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Esterhazy Flour Mill

517 Smith-Dorrien Street, Esterhazy, Saskatchewan, S0A, Canada

Formally Recognized: 2005/02/08

Exterior view of Esterhazy Flour Mill, 2008.; Government of Saskatchewan, Maureen Pedesen, 2008.
Exterior.
View of exterior of Esterhazy Flour Mill in winter, 2004.; Government of Saskatchewan, Bernard Flaman, 2004
Exterior in winter
Grinders inside the Esterhazy Flour Mill, 2004.; Government of Saskatchewan, Bernard Flaman, 2004
Interior view

Other Name(s)

n/a

Links and documents

Construction Date(s)

1906/01/01 to 1907/12/31

Listed on the Canadian Register: 2008/10/29

Statement of Significance

Description of Historic Place

The Esterhazy Flour Mill is a Provincial Heritage Property located at 517 Smith-Dorrien Street in the Town of Esterhazy. The property features a heavy timber-frame flour mill and wood-crib grain elevator constructed in 1906-1907, a wood-frame office and storage facility, two wood-frame sheds, a wood-frame engine room, and metal-frame oil storage shed.

Heritage Value

The heritage value of the Esterhazy Flour Mill lies in its status as the oldest and most intact timber-construction flour mill in Saskatchewan. Constructed in 1906-07, it features most of the original equipment, furnishings and interior special arrangements from its operation as a flour mill. These features, combined with the timber construction, combine to make the Esterhazy Flour Mill a unique example of an early 20th-century flour mill in Saskatchewan.

The heritage value of the Esterhazy Flour Mill also lies in its materials and form, particularly the conjoined but distinguishable flour mill and grain elevator. The wood-crib elevator portion of the facility displays an unusual roofline with an offset cupola, a design feature common to early prairie grain elevators. This type of elevator, with its shorter stature and narrow cupola, was superseded by the “standard plan” sloping-shoulder style which became common in the decades to follow. The adjoining flour mill is of post and beam construction. The large heavy timber beams running throughout the structure were required to support the heavy milling equipment and flour storage. The Esterhazy facility contains much of its original equipment, which was designed to mill the harder, protein rich grains grown in Saskatchewan. The hardwood flooring in the milling area, a refined material in contrast to the industrial atmosphere elsewhere in the mill, could be easily cleaned and signifies a level of hygiene necessary for food production.

The Esterhazy Flour Mill is also significant because of its association with the development of agriculture and the prairie economy in the late 19th and early 20th century. Local flour mills such as this were vital industries in small communities and provided an important market for locally grown grains. Farmers hauled their crop to the local mill, where they exchanged it for flour, bran and other milled products. A portion of their crop was also sold to the mill for cash. For early settlers, proximity to a flour mill was an important consideration when choosing a homestead. Mill towns also attracted other business which in turn provided services to the local farmers. As the export of flour became more expensive in relation to raw grain, small community-based mills such as this were rendered obsolete and supplanted by Ontario-based milling facilities. Nevertheless, community-based mills were one of Saskatchewan’s earliest agricultural processing ventures.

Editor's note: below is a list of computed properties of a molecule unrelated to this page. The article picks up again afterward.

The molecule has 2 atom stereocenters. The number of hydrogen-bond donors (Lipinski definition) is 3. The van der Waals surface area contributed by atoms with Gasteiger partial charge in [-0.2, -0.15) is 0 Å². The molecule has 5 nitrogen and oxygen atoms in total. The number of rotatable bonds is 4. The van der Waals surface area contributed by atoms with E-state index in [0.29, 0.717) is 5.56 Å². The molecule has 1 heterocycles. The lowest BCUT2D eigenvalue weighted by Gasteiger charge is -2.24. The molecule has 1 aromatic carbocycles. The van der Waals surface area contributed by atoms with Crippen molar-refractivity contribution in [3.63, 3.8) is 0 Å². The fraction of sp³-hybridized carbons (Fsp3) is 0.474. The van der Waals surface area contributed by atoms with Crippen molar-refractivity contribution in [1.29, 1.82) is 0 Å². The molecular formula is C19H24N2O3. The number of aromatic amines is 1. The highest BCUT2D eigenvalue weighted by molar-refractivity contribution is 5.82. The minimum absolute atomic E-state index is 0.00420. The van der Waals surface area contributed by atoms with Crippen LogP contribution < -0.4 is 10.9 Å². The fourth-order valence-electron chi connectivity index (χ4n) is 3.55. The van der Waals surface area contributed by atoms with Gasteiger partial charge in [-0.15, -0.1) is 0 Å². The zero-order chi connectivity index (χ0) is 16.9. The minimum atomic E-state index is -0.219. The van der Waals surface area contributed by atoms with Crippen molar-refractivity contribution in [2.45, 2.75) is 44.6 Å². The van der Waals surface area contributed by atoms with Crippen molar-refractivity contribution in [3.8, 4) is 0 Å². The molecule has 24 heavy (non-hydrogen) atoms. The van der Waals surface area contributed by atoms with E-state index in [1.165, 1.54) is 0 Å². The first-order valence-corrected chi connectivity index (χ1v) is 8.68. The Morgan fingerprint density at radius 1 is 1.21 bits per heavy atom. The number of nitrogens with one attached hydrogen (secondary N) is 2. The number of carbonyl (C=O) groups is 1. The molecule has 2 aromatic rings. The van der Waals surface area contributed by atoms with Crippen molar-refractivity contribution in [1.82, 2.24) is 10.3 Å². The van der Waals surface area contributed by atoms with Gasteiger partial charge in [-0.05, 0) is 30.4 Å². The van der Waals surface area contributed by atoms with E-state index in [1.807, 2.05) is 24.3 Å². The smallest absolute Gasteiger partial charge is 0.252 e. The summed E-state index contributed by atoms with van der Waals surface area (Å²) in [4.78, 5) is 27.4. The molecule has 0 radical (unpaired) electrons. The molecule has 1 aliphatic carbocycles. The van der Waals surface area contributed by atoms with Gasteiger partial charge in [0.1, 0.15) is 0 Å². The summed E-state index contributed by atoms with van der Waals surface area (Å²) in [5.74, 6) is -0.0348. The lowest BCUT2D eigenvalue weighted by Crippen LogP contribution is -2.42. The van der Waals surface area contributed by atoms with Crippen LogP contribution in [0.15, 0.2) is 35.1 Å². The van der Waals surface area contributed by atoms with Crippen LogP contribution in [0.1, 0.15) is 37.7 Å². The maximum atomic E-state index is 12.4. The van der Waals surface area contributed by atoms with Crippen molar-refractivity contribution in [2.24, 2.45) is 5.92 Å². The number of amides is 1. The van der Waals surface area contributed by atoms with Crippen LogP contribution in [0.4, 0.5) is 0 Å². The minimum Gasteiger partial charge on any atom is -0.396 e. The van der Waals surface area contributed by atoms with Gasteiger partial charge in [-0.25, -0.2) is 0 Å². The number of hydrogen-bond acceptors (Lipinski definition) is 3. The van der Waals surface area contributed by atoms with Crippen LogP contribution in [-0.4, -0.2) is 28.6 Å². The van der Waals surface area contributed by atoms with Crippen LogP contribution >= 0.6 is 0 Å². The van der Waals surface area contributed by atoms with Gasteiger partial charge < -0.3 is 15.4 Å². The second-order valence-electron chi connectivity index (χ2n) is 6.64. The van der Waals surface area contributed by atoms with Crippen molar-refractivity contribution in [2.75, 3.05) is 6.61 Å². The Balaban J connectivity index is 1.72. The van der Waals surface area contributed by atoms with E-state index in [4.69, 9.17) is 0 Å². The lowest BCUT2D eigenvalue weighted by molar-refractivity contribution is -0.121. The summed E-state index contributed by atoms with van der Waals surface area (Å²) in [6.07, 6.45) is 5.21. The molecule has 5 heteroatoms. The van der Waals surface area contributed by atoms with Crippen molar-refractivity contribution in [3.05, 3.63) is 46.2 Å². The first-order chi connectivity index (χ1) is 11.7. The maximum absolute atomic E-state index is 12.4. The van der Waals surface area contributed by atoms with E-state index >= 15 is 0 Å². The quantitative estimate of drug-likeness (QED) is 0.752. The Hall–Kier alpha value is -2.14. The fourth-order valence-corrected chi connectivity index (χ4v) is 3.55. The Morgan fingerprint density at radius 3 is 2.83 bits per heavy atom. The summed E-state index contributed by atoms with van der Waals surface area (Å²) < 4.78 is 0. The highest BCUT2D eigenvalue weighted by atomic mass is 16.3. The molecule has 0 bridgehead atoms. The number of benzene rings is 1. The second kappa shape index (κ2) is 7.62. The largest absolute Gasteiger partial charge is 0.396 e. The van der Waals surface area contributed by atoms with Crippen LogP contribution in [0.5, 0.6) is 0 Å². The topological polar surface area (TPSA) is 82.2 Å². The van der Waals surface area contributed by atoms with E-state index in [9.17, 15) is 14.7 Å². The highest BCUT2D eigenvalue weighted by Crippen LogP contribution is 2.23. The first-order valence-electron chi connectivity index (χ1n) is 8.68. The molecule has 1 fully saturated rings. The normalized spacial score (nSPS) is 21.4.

Source:

Province of Saskatchewan, Notice of Intention to Designate as Provincial Heritage Property under The Heritage Property Act, July 26, 2004.

Province of Saskatchewan, Order to Designate as Provincial Heritage Property under The Heritage Property Act, February 8, 2005.

Character-Defining Elements

The heritage value of the Esterhazy Flour Mill resides in the following character-defining elements:
- those elements reflecting the building’s use as a flour mill, including grinders, sifters, bucket elevator, bagging machines, pulleys, and signage;
- those elements reflecting the building’s form and design, including the crib construction of the elevator, cupola, heavy timber structure of the flour mill, the wood-frame structure of the office and storage sheds, the hardwood floor of the mill, and the wood paneling in the office;
- those elements which speak to its status as the oldest timber-construction flour mill in Saskatchewan, including its orientation on original site.

Recognition

Jurisdiction

Saskatchewan

Recognition Authority

Government of Saskatchewan

Recognition Statute

Heritage Property Act, s. 39(1)

Recognition Type

Provincial Heritage Property

Recognition Date

2005/02/08

Historical Information

Significant Date(s)

n/a

Theme - Category and Type

Developing Economies
Extraction and Production

Function - Category and Type

Current

Leisure
Museum

Historic

Industry
Food and Beverage Manufacturing Facility

Architect / Designer

n/a

Builder

n/a

Additional Information

Location of Supporting Documentation

Ministry of Tourism, Parks, Culture and Sport Heritage Resources Branch 1919 Saskatchewan Drive Regina, SK File: PHP 1803

Cross-Reference to Collection

Fed/Prov/Terr Identifier

PHP 1803

Status

Published

Related Places

n/a

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